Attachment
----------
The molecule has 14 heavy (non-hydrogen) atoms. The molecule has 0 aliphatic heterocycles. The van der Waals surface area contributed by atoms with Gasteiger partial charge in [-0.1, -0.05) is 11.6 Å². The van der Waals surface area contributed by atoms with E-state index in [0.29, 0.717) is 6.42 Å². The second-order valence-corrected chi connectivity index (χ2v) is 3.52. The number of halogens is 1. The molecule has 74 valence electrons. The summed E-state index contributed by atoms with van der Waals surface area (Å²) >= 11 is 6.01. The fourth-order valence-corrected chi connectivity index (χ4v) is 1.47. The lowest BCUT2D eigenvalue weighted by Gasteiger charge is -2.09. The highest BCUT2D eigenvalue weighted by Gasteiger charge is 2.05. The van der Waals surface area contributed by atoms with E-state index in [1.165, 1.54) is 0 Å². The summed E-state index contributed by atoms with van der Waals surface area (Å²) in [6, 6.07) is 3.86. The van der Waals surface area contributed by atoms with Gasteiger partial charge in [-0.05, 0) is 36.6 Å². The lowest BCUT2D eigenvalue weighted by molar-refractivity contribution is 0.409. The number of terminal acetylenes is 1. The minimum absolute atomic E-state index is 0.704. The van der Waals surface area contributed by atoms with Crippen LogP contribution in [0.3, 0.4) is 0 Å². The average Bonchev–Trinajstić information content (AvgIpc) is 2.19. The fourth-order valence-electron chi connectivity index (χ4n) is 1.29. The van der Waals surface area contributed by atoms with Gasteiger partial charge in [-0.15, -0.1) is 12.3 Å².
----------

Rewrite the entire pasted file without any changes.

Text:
The molecule has 14 heavy (non-hydrogen) atoms. The molecule has 0 aliphatic heterocycles. The van der Waals surface area contributed by atoms with Gasteiger partial charge in [-0.1, -0.05) is 11.6 Å². The van der Waals surface area contributed by atoms with E-state index in [0.29, 0.717) is 6.42 Å². The second-order valence-corrected chi connectivity index (χ2v) is 3.52. The number of halogens is 1. The molecule has 74 valence electrons. The summed E-state index contributed by atoms with van der Waals surface area (Å²) >= 11 is 6.01. The fourth-order valence-corrected chi connectivity index (χ4v) is 1.47. The lowest BCUT2D eigenvalue weighted by Gasteiger charge is -2.09. The highest BCUT2D eigenvalue weighted by Gasteiger charge is 2.05. The van der Waals surface area contributed by atoms with E-state index in [1.165, 1.54) is 0 Å². The summed E-state index contributed by atoms with van der Waals surface area (Å²) in [6, 6.07) is 3.86. The van der Waals surface area contributed by atoms with Gasteiger partial charge in [-0.05, 0) is 36.6 Å². The lowest BCUT2D eigenvalue weighted by molar-refractivity contribution is 0.409. The number of terminal acetylenes is 1. The minimum absolute atomic E-state index is 0.704. The van der Waals surface area contributed by atoms with Crippen LogP contribution in [0.3, 0.4) is 0 Å². The average Bonchev–Trinajstić information content (AvgIpc) is 2.19. The fourth-order valence-electron chi connectivity index (χ4n) is 1.29. The van der Waals surface area contributed by atoms with Gasteiger partial charge in [-0.15, -0.1) is 12.3 Å².